Can you think of a better name for the Large Hadron Collider?


11 September 2008

The multi-billion pound particle accelerator which started up yesterday morning in Switzerland is an incredible scientific machine that might smash open the secrets of the universe, but its name fails to reflect the drama of its mission, or the inspiration it should be conveying to the wider public, said the chief executive of the Royal Society of Chemistry (RSC).

Readers of the Metro, Scottish Herald and Scotland Daily Record will already know that Richard Pike announced yesterday that the RSC is offering a 500 prize to the person submitting the best alternative name to the Large Hadron Collider (LHC), which most effectively captures the imagination of both young and old, whether interested in science, or merely sceptical onlookers.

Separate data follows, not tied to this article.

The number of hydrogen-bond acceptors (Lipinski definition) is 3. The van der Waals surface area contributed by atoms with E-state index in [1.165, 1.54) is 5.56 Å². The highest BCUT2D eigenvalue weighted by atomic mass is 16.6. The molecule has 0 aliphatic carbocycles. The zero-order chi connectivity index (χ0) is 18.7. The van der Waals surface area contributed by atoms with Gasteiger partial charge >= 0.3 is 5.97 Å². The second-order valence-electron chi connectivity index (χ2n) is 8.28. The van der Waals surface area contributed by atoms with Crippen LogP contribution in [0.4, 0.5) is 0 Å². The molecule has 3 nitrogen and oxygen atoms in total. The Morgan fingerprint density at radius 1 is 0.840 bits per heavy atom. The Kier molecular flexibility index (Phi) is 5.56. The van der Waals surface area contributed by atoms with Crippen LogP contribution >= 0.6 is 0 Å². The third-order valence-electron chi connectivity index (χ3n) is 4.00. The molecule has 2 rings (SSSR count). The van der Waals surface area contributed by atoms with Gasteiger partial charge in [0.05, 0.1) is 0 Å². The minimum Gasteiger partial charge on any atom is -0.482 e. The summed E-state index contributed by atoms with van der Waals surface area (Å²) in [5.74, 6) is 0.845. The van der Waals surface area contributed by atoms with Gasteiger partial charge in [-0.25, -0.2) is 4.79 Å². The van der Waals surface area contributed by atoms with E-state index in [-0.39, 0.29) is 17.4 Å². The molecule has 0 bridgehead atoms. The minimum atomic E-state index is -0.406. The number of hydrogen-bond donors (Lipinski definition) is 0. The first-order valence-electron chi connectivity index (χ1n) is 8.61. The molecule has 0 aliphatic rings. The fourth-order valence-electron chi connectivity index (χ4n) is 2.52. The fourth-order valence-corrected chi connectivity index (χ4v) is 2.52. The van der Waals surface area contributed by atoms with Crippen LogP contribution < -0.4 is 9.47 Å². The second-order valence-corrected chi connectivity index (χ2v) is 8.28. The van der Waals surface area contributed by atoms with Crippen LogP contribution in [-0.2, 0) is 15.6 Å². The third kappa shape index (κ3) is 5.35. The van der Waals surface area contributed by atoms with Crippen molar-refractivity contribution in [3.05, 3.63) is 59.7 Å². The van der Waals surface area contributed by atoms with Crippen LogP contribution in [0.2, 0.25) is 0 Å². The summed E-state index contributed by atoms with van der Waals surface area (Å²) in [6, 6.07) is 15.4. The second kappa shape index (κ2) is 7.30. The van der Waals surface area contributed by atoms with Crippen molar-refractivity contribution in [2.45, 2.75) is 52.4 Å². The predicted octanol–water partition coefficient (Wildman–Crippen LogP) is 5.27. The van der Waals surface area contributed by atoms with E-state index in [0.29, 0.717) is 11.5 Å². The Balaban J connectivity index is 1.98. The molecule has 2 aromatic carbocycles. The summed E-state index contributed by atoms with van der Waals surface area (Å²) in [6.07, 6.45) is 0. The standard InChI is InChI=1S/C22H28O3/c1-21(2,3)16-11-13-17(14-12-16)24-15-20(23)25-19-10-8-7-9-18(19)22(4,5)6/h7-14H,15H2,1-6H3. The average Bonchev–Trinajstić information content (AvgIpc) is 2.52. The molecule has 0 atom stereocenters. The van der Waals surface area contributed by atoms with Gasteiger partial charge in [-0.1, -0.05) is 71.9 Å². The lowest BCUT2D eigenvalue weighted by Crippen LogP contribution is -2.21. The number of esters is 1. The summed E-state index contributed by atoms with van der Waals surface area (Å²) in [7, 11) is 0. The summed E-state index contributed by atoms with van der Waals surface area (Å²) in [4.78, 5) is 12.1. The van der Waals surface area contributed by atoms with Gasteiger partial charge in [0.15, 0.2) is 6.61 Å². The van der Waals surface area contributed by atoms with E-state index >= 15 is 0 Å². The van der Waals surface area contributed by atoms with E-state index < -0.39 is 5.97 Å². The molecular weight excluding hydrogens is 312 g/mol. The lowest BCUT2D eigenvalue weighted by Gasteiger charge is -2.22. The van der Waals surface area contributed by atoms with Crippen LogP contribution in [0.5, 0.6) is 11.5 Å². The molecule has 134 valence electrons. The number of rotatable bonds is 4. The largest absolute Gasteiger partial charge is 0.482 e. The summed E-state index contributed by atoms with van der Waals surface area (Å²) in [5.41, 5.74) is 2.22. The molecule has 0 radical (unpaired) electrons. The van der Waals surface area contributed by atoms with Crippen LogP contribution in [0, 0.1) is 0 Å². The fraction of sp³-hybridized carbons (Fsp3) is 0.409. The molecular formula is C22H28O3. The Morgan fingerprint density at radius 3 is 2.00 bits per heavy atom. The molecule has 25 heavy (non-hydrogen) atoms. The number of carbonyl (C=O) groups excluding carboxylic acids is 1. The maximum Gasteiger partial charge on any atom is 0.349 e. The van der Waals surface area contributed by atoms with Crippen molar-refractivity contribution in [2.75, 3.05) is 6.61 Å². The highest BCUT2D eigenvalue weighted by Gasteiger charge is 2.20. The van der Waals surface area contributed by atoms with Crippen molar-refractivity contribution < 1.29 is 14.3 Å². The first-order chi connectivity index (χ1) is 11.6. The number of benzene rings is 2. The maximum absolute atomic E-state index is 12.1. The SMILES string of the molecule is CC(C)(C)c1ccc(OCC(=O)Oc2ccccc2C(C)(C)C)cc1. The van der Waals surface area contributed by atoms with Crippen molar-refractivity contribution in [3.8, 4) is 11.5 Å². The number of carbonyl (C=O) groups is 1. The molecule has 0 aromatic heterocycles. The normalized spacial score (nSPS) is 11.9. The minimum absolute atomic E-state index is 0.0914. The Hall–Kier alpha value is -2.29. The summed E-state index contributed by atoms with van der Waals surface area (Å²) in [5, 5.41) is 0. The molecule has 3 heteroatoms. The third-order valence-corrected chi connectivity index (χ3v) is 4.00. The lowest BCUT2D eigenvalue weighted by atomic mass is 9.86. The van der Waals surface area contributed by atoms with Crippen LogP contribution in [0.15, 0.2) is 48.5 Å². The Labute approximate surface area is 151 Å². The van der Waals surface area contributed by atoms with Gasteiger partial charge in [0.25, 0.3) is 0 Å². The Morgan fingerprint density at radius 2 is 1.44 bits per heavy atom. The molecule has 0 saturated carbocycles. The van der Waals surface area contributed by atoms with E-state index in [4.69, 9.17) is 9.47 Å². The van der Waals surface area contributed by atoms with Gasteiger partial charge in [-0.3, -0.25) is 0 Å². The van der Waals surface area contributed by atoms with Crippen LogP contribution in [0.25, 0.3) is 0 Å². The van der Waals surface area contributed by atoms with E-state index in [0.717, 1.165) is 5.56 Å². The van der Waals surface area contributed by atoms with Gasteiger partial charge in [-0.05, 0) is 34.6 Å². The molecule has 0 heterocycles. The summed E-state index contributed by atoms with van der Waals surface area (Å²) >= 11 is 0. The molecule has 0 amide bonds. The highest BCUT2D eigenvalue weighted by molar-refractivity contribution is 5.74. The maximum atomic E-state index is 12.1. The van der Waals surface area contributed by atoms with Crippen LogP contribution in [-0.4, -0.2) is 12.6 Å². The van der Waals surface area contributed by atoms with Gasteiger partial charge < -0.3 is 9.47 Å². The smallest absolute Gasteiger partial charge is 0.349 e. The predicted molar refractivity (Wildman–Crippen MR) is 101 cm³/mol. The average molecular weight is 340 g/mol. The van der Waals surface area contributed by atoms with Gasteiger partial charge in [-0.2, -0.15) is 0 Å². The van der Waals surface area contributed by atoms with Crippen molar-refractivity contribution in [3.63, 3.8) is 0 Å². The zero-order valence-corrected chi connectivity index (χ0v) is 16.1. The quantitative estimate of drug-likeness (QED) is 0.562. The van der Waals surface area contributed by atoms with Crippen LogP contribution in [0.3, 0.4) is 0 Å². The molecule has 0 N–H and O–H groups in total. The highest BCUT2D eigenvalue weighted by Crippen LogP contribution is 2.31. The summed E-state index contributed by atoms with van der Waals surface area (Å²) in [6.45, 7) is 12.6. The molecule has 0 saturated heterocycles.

Dr Pike clarified his interest by adding that, although the LHC and physics address largely the early period of the universe after the Big Bang, up to the first 300,000 years, it was then that matter and atoms began to appear - from which chemistry began to shape the molecules that eventually gave rise to the structure of stars, planets, and life itself. 

He noted that, "As the universe is 13 billion years old, this means that for more than 99.99% of its existence chemistry has played a dominant role. Physics is therefore getting an enormous boost through funding of the LHC, in effect, to explore the first fleeting moments of why we are here. 

"I would make a claim that chemistry, if it received pro rata funding, would be up for trillions of pounds to investigate the mechanisms of the origins and development of life, which would have immediate application within the community. That might be the basis of an RSC funding claim next year!" 

He welcomed suggestions for a good name for the LHC, which should be emailed to Jon Edwards.

The competition will close at noon on Wednesday 17 September 2008 - after one week's safe operation of the LHC. The prize will not be awarded if the Earth is destroyed before this time.

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Press Office
Royal Society of Chemistry, Burlington House, Piccadilly, London, W1J 0BA